Category: Multilingualism

5 Speaking Tips for Minority Language Parents

Raising my child in a multilingual home and working with tons of multilingual families over the years, I’ve seen what works and what doesn’t.  If you are the only source of the language for your child, just speaking with them often won’t work.  It might be more successful before they enter school, but oftentimes it... Read more »

Multilingual Blog Carnival - Priorities in Language Learning

I am very honored to be holding this month’s multilingual blog carnival.  We have some great posts on how others from around the world build language learning into their families’ busy lives.  Raising multilingual children requires a large commitment of time, energy, and family resources.  For this reason, it’s necessary to make many choices about... Read more »

Even If You Don't See It, Children Are Learning Language

Last night we walked by the area of our city where they hold the annual carnival.  They had a petting zoo there that we spent about 15 fun-filled minutes at towards the end of last summer.  My daughter turns to me and asks, “绵羊在哪里 (Where is the lamb)?”  Last summer, she was barely saying a... Read more »
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Playing with Language - A Sign of Success

My daughter has been doing some amazing stuff recently.  Language is fluid.  It changes every generation and we always use it in new ways.  People just really like to play with it.  We mess up grammar on purpose – “Now you done did it”, change our accent, or make up new words like “ginormous”.  Playing... Read more »

Dual Immersion - Adding the Conversation Component

“Ni jiao shen me ming zi?” (what’s your name), I ask one of my students who’s been in a Chinese immersion program for the past 3 years.  In response, I get a blank look and no answer.  After several prompts, she finally gives me only her name, not using a single Chinese word .  I... Read more »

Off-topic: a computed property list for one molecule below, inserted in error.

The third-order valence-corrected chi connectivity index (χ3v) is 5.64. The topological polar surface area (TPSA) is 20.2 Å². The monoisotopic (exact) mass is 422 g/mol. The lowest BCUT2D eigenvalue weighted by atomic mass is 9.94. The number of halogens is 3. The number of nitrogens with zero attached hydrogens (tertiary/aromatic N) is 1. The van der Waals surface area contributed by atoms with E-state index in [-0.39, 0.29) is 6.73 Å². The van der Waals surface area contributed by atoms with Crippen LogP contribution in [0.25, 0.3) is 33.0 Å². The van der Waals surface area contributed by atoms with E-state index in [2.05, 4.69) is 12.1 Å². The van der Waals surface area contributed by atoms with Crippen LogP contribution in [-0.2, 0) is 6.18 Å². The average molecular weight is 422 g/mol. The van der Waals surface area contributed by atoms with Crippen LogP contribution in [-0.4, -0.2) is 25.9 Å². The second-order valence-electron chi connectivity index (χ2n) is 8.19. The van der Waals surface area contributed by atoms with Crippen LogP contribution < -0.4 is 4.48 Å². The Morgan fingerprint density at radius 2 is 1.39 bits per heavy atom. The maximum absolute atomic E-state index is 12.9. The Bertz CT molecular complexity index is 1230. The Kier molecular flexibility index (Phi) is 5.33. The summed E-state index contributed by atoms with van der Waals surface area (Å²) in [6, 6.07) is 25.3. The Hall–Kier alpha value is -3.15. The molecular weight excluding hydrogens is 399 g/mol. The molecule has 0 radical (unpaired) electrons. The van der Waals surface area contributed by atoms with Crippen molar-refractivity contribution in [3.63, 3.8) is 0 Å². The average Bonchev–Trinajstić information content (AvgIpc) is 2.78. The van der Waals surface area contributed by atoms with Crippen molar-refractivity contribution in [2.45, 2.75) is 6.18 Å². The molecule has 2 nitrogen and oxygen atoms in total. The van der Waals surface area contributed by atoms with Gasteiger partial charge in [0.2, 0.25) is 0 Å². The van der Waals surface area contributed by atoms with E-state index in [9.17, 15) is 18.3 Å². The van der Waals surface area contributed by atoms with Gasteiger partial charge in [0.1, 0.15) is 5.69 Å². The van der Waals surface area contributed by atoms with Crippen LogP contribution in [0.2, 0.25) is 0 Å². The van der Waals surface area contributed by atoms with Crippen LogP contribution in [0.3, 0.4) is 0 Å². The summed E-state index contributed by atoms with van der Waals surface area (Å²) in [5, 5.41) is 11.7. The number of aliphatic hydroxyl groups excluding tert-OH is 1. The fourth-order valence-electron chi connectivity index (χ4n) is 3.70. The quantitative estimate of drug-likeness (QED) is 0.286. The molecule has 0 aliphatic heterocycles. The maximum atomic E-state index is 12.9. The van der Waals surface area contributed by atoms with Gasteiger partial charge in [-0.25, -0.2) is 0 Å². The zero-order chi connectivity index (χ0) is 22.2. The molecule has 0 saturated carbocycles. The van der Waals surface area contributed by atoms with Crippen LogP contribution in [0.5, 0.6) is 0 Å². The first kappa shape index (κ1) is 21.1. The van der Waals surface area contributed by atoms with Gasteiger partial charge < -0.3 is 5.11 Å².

Should Bilingual Children Learn English First?

An idea I come across fairly often is the thought that children need to learn English before learning another language.  The basic assumption here is that children cannot learn two languages at once.  This is just not true.  Sixty-six percent of children, over 2/3rds of the world, grow up bilingual or trilingual.  It’s actually the... Read more »
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Making Mistakes as a Non-native Speaker

One of the hardest things about raising my daughter in one of my non-native languages is making mistakes.  It’s not so bad if it’s just me, but if I’m teaching it to her wrong, that’s really frustrating.  For example, in Chinese, did you know that 转 and 转 are different words?  Yep, me neither until just recently.  They are... Read more »

I Have an Accent and I'm OK with That

That’s right.  I have an accent and I’m OK with that.  I have an accent when I speak Chinese, I have one when I speak Turkish, and, guess what, I even have one when I speak English.  That’s because everyone has an accent.  The rhythm and sounds in our speech our unique to our place... Read more »

Silence is Golden in Language Learning

We know from the experts that children must talk talk talk to learn a language.  How many bilingual parents have children that understand, but can’t speak the language?  The answer is a lot more than you’d think.  Language use requires multiple parts of the brain with the receptive (reading, listening) and productive (writing, speaking) skills... Read more »
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Mixing Languages - Bilingual Children are So Smart!

Multilingual children have a lot of advantages over their monolingual peers – they tend to be more creative, perform better academically, can communicate with additional cultures, and have lower risk of diseases like Alzheimer’s.  One of the ways I see this intelligence boost all the time with my daughter is when she mixes her languages.... Read more »